The American Wagyū Association reports that US production of its namesake cattle and beef centers on the states of Texas, California, Oregon, Missouri, and Washington and that the United States’ aggregate wagyū herd comprises 3,000 to 5,000 fullblood cattle, 5,000 to 10,000 purebred cattle, and about 40,000 cattle of up to 93.4% wagyū blood. The latter consist mainly of wagyū-Angus crossbreeds, according to the association. US Department of Agriculture figures indicate that the US herd of all breeds totaled some 88 million cattle as of January 1, 2014. So the wagyū cattle—even as defined generously—account for considerably less than 0.1% of the total.

Angus—principally Black Angus—and Hereford—a red-and-white-haired breed—are the main sources of beef in the United States. The former has earned a reputation for tender meat that features an appealing balance of white fat marbling and red musculature. Wagyū has exerted a powerful, albeit niche, appeal in the US market with its tenderer-than-Angus succulence and its richer-than-Angus marbling. That appeal has meshed well with the mounting American interest in Japanese cuisine.

A troubling issue with the US wagyū market in the eyes of purists is its fuzzy definition of the meat. US restaurants commonly serve meat under the name of “wagyū” or “Kobe beef” that is from cattle of barely 50% wagyū blood. That sort of labeling—misleading at best—would be unthinkable in the better-established wagyū markets of Japan and Australia.

Chinese Wagyū

Chinese livestock growers are also casting their hats into the wagyū ring. Most prominently, China’s Snow Dragon Beef has captured attention with its eponymous wagyū offering. Japan’s wagyū growers mix rice straw with the cattle feed as a digestive aid. Snow Dragon Beef’s parent company, Dalian Xuelong Industry Group is Japan’s largest foreign supplier of rice straw, and the interchange with Japan’s beef industry engendered the idea of cultivating wagyū cattle in China.

Dalian Xuelong Industry Group (Xuelong translates literally as “snow dragon”) created the Snow Dragon breed by mating native Fuzhou Yellow cows with Australian black-haired wagyū bulls via imported semen. Its Snow Dragon Beef subsidiary presently tends a herd of about 30,000 cattle at sites in Dalian, Liaoning Province, and Yantai, Shandong Province. Snow Dragon Beef emulates the Japanese practice of spoiling cattle with immaculate quarters, piped-in music, massages, and a rich diet of corn and grain supplemented with, of course, rice straw. The bovines bask in the coddling for 22 months before encountering their fate.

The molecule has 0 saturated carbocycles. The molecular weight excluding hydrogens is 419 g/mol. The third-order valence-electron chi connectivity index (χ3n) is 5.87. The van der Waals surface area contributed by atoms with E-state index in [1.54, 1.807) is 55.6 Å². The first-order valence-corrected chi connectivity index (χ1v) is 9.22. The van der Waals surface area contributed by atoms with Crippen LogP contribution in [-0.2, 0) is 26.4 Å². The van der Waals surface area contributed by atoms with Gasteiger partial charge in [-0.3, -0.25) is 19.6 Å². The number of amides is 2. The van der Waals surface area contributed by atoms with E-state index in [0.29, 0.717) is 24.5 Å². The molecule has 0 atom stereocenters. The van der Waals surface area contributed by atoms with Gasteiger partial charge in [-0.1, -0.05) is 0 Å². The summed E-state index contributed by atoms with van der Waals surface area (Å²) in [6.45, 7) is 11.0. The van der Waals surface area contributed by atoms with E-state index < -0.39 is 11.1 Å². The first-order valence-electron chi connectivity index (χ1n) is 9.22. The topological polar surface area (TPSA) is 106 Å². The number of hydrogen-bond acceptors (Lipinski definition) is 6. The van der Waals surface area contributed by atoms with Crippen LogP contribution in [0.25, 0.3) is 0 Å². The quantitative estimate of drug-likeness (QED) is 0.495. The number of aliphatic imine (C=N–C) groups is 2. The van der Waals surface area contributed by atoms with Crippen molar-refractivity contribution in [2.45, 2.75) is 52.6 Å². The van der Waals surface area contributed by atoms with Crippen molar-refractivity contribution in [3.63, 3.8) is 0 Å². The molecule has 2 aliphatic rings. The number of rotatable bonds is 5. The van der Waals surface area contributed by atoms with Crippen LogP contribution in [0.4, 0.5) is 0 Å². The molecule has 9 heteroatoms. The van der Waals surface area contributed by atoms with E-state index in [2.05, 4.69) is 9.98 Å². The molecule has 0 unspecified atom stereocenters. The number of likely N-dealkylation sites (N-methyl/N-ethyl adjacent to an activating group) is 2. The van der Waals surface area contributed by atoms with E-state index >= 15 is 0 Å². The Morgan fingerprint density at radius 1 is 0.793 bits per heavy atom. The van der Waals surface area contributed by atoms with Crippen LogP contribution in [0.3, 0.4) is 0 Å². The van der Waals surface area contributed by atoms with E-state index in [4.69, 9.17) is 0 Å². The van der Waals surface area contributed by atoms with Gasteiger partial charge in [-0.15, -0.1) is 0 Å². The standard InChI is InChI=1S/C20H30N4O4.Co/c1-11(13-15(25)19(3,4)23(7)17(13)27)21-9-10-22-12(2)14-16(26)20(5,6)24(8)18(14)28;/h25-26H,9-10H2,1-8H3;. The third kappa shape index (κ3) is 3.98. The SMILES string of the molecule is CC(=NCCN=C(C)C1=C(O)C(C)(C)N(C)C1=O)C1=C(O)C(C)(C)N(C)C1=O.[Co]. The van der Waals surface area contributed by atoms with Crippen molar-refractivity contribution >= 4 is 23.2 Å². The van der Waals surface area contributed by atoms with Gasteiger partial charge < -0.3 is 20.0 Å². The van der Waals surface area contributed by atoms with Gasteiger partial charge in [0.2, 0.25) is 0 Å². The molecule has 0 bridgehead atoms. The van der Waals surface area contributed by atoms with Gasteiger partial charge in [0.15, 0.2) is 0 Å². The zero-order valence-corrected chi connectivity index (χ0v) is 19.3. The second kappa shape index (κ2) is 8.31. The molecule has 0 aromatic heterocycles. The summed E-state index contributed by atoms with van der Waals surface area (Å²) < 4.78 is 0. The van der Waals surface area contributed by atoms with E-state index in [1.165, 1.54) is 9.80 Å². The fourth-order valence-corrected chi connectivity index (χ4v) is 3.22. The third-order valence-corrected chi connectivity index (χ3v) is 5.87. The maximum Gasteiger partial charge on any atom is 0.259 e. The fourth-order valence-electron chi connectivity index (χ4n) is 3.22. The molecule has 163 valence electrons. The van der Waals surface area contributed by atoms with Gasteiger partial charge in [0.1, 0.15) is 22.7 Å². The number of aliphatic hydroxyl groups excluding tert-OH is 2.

The Dalian Xuelong Industry Group set up a joint venture in Dalian in 2005 with the Japanese trading house Kanematsu Corporation and the Japanese meat processor Kamichiku to strengthen its position in wagyū. The joint venture, Dalian Kanematsu Xuelong Food operates a meat-processing plant that incorporates Kamichiku’s expertise and conducts distribution and marketing that incorporate Kanematsu’s expertise.

“Slicing the meat reveals marbling that is truly impressive,” marvels Meat-Companion’s Uemura. “They’ve come up with beef that ranks at grade 4 [on our five-level grading for marbling]. This is a real challenge for Japan’s producers.”

China’s insatiable domestic demand will shield Japan’s wagyū producers for the time being from the challenge perceived by Uemura. Snow Dragon Beef and other Chinese producers have their hands full just trying to serve their home market. But Japan’s growers will face a real threat if and when the Chinese turn their attention to the Japanese market.

The Threat Posed by Red Meat

The emphasis on marbling among Japan’s wagyū producers has increased as the result of trade liberalization. In April 1991, Japan replaced its import quotas on beef with tariffs, which it pledged to lower in 10% increments, and began allowing domestic wholesalers and retailers to import beef directly from foreign producers. A government agency had held a monopoly on imports under the quota system, and it had maintained a high price floor for the imported beef stored in its lockers.